People of Fovant

In the beginning of course there were no people. The environment was far from conducive to human life, indeed, much of the land was covered with marshes, swamps or shallow seas, over which roamed animals of varying shapes and sizes.

By the time man appeared in what was to become Fovant, the landscape had altered considerably. Our then heavily wooded valley initially attracted the nomadic hunter-gatherers who tended to be seasonal visitors, but as man learned to domesticate animals and plant and harvest crops, family groups began to lead a more settled existence. Such groups, usually sited on hilltops, normally had limited contact with each other, but they did band together in the face of a common enemy.

The major common enemy of the people of these times were the Romans who, after a few punitive expeditions, finally invaded Britain in AD 43. Although our earliest ‘Fovant’ inhabitants were not directly involved in the ensuing battle, which took place at relatively nearby Maiden Castle, obviously their lives were influenced by the occupation which followed the Roman victory. Over the following four hundred years of Roman rule the people of the area adapted to, and indeed adopted, many ways of Roman living, although largely speaking life went on in much the same way as it had done before the Roman invasion.

During the 4th century the Roman Army was recalled to Rome in order to defend their own country, leaving the indigenous population prey to other invaders from across the North Sea. By the end of the 5th century Anglo-Saxon raiders had subdued much of the south of the country. As they started to colonise the land they had conquered, they made written records known as the Saxon Land Charters. Those parts of these charters which refer to ‘Fovant’ give much information about the geography of the area, but tell us little if anything about the people. However, we do glean from the Charters that enough Saxons settled in the valley near our river to form the beginnings of a village – our village, which they named Fobbefunta.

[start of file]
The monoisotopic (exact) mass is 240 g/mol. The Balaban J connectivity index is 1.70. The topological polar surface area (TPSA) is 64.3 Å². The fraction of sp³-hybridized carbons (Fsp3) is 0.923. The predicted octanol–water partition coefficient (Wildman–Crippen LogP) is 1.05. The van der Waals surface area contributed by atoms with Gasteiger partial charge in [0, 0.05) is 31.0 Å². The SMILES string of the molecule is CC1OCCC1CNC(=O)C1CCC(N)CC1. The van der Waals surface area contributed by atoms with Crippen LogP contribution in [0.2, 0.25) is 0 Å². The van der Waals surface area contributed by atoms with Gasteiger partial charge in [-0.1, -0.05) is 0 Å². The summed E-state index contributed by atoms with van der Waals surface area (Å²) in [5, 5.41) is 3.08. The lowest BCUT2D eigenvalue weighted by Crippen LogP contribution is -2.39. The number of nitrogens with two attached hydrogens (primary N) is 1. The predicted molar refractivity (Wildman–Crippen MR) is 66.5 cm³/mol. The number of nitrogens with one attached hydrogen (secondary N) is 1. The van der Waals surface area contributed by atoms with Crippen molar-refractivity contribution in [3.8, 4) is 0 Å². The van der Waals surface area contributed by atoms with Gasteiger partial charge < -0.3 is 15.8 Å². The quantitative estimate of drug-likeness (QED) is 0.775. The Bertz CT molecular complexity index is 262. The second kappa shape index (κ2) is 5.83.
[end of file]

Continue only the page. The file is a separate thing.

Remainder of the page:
The Normans also left written records, notably the Domesday Book, and thereafter written records started to proliferate, but the populace as individuals remained somewhat anonymous. Much more useful for our purpose of actually naming the residents of our village are the manorial records of the successive Earls of Pembroke, whose archives are now kept in Wiltshire and Swindon History Centre in Chippenham.

Following in the wake of the Pembroke Surveys a host of records came into being through which we can trace family names, many of which are still represented in the village today. Although the legal requirement to keep Parish Registers did not come into being until 1837, many Parishes had kept such records long before that date. The earliest census schedules dealt only with statistical evidence of the country’s population, but those from 1841 onwards are an absolute gold mine of social details of the actual people who lived in our village. Names and relationships can be gleaned and families traced from the inscriptions on the headstones in the graveyard or those on our War Memorials. Family bibles, personal diaries, annotated photographs and indeed interviews with our senior citizens all help to see past villagers as real people rather than statistics.

It’s a long way from the hunter-gatherers of prehistory to those of us who live here today, but we are all Fovant villagers.

Click on the links below to find more information on the people of Fovant:

In the beginning 

Conquerors from the Iron Age to the Normans

The Pembroke Era

Village records of all sorts

Many personal records

Census data from 1841 to 1901



Content last updated 

19 October 2015